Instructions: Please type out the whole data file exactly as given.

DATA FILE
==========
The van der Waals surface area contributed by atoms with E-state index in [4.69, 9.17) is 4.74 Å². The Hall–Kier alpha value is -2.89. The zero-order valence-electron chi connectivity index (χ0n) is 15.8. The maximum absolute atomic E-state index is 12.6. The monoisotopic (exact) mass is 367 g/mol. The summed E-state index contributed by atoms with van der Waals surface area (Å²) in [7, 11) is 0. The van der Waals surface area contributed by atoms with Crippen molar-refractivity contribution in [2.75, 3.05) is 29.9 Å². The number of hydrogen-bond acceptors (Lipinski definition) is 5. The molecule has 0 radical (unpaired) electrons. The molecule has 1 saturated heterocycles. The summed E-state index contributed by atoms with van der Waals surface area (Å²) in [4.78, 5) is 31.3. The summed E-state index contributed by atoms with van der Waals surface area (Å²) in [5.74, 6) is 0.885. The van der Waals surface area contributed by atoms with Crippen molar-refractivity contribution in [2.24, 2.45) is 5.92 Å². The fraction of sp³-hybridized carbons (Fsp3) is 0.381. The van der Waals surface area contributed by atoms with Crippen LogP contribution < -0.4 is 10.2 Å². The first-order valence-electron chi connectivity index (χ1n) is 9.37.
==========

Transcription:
The van der Waals surface area contributed by atoms with E-state index in [4.69, 9.17) is 4.74 Å². The Hall–Kier alpha value is -2.89. The zero-order valence-electron chi connectivity index (χ0n) is 15.8. The maximum absolute atomic E-state index is 12.6. The monoisotopic (exact) mass is 367 g/mol. The summed E-state index contributed by atoms with van der Waals surface area (Å²) in [7, 11) is 0. The van der Waals surface area contributed by atoms with Crippen molar-refractivity contribution in [2.75, 3.05) is 29.9 Å². The number of hydrogen-bond acceptors (Lipinski definition) is 5. The molecule has 0 radical (unpaired) electrons. The molecule has 1 saturated heterocycles. The summed E-state index contributed by atoms with van der Waals surface area (Å²) in [4.78, 5) is 31.3. The summed E-state index contributed by atoms with van der Waals surface area (Å²) in [5.74, 6) is 0.885. The van der Waals surface area contributed by atoms with Crippen molar-refractivity contribution in [2.24, 2.45) is 5.92 Å². The fraction of sp³-hybridized carbons (Fsp3) is 0.381. The van der Waals surface area contributed by atoms with Crippen LogP contribution < -0.4 is 10.2 Å². The first-order valence-electron chi connectivity index (χ1n) is 9.37.